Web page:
Eric Schneiderman's career is finished, but the accusations that brought him down will have continuing ramifications for New York politics, including this year's election to succeed him as state attorney general and the race for governor.
In recent years, the state has been as bombarded with more scandals and resignations than any other. "Once again, a blow has been struck against the idea of government as a positive force, or public officials as public-spirited, ethical people," says Doug Muzzio, a Baruch College political scientist.
Schneiderman announced his resignation just hours after the publication of a damning article in The New Yorker. Its allegations of abuse and alcoholism from multiple women may not relate to official duties in the way that financial transgressions might, but at some level it seems in keeping with the culture of corruption in the state. "Even though it's private, it has to bleed into the public sphere," Muzzio says. "It shows a duplicity of character."
In the decade since Eliot Spitzer resigned as governor amid reports he had solicited and slept with a prostitute, more than two dozen New York state legislators have stepped down or been convicted in a variety of corruption cases, including former Senate Majority Leader Dean Skelos and former Assembly Speaker Sheldon Silver. In March, Joseph Percoco, a former top aide to Gov. Andrew Cuomo, was convicted on corruption charges.
"On the one hand, this is obviously a personal failing," says Iona College political scientist Jeanne Zaino, referring to the allegations against Schneiderman. "But I suppose you can say that about other people who were embroiled in scandals. We have to see it as part and parcel of this Albany culture."
The accusations against Schneiderman grew directly out of the #MeToo movement, with activist Michelle Manning Barish, one of the accusers, praising actress Rose McGowan for her example and bravery in speaking out against harassment. "Prominent men in powerful positions are being outed as sexual harassers, and this is one of them," says Gerald Benjamin, a political scientist at SUNY-New Paltz.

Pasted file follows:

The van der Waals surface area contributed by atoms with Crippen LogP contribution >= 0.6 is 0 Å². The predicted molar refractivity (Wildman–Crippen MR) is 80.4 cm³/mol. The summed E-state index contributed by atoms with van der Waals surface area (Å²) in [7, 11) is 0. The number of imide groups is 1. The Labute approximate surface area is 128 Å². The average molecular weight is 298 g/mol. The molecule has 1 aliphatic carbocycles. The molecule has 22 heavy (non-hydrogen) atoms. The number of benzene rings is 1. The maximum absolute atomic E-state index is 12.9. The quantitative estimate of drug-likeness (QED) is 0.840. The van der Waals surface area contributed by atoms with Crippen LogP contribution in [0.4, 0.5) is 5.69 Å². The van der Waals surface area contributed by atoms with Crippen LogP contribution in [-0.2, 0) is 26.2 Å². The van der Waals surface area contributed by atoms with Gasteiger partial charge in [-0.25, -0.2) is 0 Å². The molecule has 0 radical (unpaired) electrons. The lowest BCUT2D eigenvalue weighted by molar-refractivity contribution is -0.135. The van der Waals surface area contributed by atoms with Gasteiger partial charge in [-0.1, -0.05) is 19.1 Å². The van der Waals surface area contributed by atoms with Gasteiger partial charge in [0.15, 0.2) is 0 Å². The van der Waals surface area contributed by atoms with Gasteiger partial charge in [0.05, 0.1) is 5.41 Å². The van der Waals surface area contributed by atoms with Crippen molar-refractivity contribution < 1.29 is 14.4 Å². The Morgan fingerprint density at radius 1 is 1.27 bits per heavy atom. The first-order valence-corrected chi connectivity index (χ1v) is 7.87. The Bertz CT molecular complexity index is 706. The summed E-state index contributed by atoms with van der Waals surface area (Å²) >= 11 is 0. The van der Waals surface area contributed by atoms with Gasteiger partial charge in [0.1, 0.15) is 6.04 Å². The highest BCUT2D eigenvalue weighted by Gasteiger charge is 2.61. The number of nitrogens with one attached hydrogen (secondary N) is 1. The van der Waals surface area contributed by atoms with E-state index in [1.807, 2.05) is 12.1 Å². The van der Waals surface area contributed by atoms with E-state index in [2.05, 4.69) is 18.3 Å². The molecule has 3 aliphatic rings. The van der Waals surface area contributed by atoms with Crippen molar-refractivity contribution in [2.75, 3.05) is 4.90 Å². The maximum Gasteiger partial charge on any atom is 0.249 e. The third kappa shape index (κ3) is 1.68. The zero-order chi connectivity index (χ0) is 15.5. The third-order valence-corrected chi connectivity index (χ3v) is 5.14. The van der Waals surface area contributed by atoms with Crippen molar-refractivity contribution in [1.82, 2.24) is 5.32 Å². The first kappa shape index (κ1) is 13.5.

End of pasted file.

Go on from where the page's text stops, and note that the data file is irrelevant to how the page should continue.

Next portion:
Needless to say, sex scandals involving powerful politicians predate the current movement. And certainly, endemic corruption appears to be a problem in other states. Last month, Cliff Rosenberger resigned as Ohio House speaker amid an FBI investigation that may be widening. Over the past couple of years in Alabama, the governor, state House speaker and chief justice have all stepped down or been removed from office.
But no state has matched New York's recent record in terms of sheer volume of scandal.
"New York's great for many things, but democracy and clean politics are not among them," says Daniel DiSalvo, a political scientist at City College of New York. "Something about the structure and incentives of New York's political system means that those who rise ultimately have to do things that compromise their character in one way or another."
For years, analysts have pondered why New York politics are so prone to corruption. Some academic work has suggested that states with capitals that are distant from major media and population centers are more likely to have problems, due to lack of oversight and public interest. What happens in Albany -- often based on decisions made only by the governor and top legislative leaders behind closed doors -- can feel distant to people living in New York City.